I've been out of the NHS since April.

Don't get me wrong, we need good, caring staff but the realities can be different to expectations.

Good luck.


Book Reviewer
But, "24 hours in A&E" is highly regarded by health professionals; not to be confused with "Casualty", which I watched only for a few episodes when it first started when I was a student nurse. Currently working in a volunteer medic role at Olympic Park, where even my few years of TA nursing officer experience is valued by senior colleagues, including a few retired regular Army and RAF nurses, doctors and CMTs - their experience shines through and eventually they say something that confirms military experience.

Remember there is an alternative route of nurse training in civvy street, then later joining TA or regulars. Or, as others have said, CMT in TA is another possibility. And, yes, be realistic in your expectations of what training is like and where nursing can take you. However, I might not have got to Chile, Falklands and South Georgia (as a leader on a youth expedition) if I were not a nurse first and biologist second, with Spanish language skills.
I'm currently in the middle of the application process (and wouldn't eat my young if I had any, promise!) so might be able to help.

According to my recruiter student nurse roles are quite competitive but I'm not sure how many applicants per place etc.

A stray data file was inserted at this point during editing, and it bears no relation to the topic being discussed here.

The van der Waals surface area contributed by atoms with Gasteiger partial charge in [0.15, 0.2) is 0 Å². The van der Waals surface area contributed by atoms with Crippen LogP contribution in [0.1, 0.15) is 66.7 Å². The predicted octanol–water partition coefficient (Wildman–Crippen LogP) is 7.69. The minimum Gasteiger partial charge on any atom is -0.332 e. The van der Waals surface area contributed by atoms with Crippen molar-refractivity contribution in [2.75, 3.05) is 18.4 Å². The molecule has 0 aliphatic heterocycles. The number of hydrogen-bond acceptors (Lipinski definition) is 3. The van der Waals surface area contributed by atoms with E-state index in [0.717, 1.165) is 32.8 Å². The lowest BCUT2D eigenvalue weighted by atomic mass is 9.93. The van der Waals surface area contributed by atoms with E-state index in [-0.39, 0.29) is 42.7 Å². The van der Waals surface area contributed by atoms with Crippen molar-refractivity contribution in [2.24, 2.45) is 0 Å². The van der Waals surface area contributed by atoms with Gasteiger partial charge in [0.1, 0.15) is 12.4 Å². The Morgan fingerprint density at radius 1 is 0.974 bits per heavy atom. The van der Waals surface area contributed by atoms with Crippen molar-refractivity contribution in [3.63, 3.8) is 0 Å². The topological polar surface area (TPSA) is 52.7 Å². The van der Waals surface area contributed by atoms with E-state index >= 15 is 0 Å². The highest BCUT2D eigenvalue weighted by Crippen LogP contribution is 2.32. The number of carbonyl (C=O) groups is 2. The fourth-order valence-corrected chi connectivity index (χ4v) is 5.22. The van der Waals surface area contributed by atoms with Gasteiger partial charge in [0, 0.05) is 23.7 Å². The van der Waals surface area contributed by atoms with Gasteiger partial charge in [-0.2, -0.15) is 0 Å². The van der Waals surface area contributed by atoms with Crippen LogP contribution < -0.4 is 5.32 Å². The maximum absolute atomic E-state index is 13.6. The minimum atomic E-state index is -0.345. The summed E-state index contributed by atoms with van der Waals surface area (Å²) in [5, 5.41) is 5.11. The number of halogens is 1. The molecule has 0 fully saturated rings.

You need to pass with a good grade at selection to ensure you get picked up quickly (I've just finished this bit) and will then be put forward for a nursing specific selection board which happens twice a year, once in September and once in March. To qualify for the September board you have to have completed your application and passed basic selection at Pirbright by the start of August. I assume you'd have to get all this done by the Feb to qualify for the March board but not entirely sure on that.

The nursing selection is a two day event at Sandhurst. You stay overnight and are assessed on interviews, group discussions around several topics you are given to research in advance and other teamwork/ group exercises. At the end of this they decide if you're suitable and if so you'll complete 14 week basic training at Pirbright, then start a 3 year nursing degree at Birmingham City University. The degree course starts in April or September depending which board you attend.

If you're interested in becoming an officer, you can be recommended in the second year and will then complete a 10 week officer training course at Sandhurst in addition to your degree. The course is tri service so you'll live with army, navy and raf health professionals in subsidised accomodation. You'll also get sub'd travel plus pay and the army cover your fees. Once signed up you serve a minimum of seven years (3 at uni plus 4 afterwards).

I hope that's all helpful, with regards to other applicants I think it's pretty varied. I'm 26, graduated with a Ba in English literature and am having a complete career change so you definitely don't need to be fresh out of college. Good luck :)